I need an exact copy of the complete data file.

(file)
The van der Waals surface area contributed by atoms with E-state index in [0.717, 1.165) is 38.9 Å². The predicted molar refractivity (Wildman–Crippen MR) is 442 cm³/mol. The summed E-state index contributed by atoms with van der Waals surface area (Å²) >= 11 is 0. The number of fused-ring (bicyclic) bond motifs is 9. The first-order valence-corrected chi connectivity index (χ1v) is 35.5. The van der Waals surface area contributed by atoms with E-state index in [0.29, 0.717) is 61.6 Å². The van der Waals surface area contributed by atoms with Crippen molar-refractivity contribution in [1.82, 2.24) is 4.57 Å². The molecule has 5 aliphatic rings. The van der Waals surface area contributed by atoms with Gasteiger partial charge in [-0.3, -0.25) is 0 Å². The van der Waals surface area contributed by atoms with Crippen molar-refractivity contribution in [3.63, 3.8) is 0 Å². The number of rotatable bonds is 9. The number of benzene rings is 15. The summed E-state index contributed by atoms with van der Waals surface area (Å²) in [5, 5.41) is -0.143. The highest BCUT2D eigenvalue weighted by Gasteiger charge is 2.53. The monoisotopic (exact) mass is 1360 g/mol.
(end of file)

The van der Waals surface area contributed by atoms with E-state index in [0.717, 1.165) is 38.9 Å². The predicted molar refractivity (Wildman–Crippen MR) is 442 cm³/mol. The summed E-state index contributed by atoms with van der Waals surface area (Å²) >= 11 is 0. The number of fused-ring (bicyclic) bond motifs is 9. The first-order valence-corrected chi connectivity index (χ1v) is 35.5. The van der Waals surface area contributed by atoms with E-state index in [0.29, 0.717) is 61.6 Å². The van der Waals surface area contributed by atoms with Crippen molar-refractivity contribution in [1.82, 2.24) is 4.57 Å². The molecule has 5 aliphatic rings. The van der Waals surface area contributed by atoms with Gasteiger partial charge in [-0.3, -0.25) is 0 Å². The van der Waals surface area contributed by atoms with Crippen molar-refractivity contribution in [3.63, 3.8) is 0 Å². The number of rotatable bonds is 9. The number of benzene rings is 15. The summed E-state index contributed by atoms with van der Waals surface area (Å²) in [5, 5.41) is -0.143. The highest BCUT2D eigenvalue weighted by Gasteiger charge is 2.53. The monoisotopic (exact) mass is 1360 g/mol.